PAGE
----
• Examples of LEED implementations in Revit
    • Revit drawings
      • All floor plan drawings
      • Dimensions
      • 1:240 scale
    • Views of exterior of building: front elevation, side elevation, isometric elevation
      • Dimensions
  • Market and product viability
    • Does your company have competitors?
    • What makes your project unique?
    • How does your design compare to competitors - cost, quality, features?
    • Is the project versatile?
    • What is the price of your project?
  • Conclusion
    • Reiterating project purpose
    • Highlight project features
    • Future goals of the company
    • Why should your company be awarded this contract?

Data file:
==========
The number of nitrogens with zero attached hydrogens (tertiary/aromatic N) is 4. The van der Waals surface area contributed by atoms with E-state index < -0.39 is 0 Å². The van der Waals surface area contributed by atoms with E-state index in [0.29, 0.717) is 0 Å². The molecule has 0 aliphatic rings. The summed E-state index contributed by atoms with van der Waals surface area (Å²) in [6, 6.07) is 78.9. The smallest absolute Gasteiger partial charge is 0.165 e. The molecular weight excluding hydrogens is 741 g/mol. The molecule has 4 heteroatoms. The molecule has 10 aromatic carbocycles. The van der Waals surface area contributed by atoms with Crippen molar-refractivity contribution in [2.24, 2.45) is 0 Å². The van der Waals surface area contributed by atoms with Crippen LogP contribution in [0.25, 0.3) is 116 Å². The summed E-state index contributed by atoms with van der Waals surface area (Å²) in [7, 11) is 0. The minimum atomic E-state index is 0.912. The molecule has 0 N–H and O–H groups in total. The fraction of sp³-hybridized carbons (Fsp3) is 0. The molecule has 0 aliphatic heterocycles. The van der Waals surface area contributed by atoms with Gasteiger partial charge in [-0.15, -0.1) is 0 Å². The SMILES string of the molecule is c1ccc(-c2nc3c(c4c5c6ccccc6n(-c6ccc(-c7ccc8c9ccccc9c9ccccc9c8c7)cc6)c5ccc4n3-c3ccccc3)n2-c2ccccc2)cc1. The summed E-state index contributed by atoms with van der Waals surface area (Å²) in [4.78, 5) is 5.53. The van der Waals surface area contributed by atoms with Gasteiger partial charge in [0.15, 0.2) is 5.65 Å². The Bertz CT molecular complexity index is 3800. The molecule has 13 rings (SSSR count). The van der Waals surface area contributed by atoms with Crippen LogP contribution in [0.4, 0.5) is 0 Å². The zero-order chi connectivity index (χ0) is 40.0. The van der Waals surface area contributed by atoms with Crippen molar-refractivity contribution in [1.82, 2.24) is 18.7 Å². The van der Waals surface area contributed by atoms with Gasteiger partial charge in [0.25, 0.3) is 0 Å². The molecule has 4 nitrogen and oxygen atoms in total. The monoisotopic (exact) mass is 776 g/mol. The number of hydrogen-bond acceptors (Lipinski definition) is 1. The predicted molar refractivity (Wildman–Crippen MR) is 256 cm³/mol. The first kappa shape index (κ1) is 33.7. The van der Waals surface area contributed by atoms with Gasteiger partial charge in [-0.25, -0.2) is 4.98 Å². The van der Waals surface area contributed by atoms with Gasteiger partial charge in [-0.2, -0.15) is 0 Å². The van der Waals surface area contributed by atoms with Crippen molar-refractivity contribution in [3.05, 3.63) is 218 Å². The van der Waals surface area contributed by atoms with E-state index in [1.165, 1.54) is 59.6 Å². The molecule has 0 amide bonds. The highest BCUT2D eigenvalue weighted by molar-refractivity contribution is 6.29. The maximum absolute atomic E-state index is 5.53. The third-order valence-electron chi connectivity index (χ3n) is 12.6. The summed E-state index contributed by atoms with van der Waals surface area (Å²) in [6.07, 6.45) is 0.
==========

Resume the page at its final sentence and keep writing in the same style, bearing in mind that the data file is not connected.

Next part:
• Video pitch
  • Problem statement
  • Solution overview
  • Company description and qualifications
  • Drawings
  • Arduino program
  • Cost estimate
  • Microsoft Project schedule
  • Why should the company be awarded this contract?


All SLDPs must be submitted online. Please visit this page for the link to the Project Submission form and each project’s individualized login information. To submit, login to the EG1004 website using this special login information. Submitting with an NYU account or any other account will generate an error. Components may be resubmitted at any time before the deadline. Please note that submission times are based on the most recent submission.

Please note the deliverables for this project are as follows. If any of the following items are omitted, there will be a penalty. Be sure to click "Submit" at the bottom of the form and allow sufficient time for uploading. The following list includes deliverable items that are required:

  • Submission deliverables:
    • Final presentation
    • Final Arduino program
    • Initial sketch
    • All the drawings of your design (initial through final)
    • Video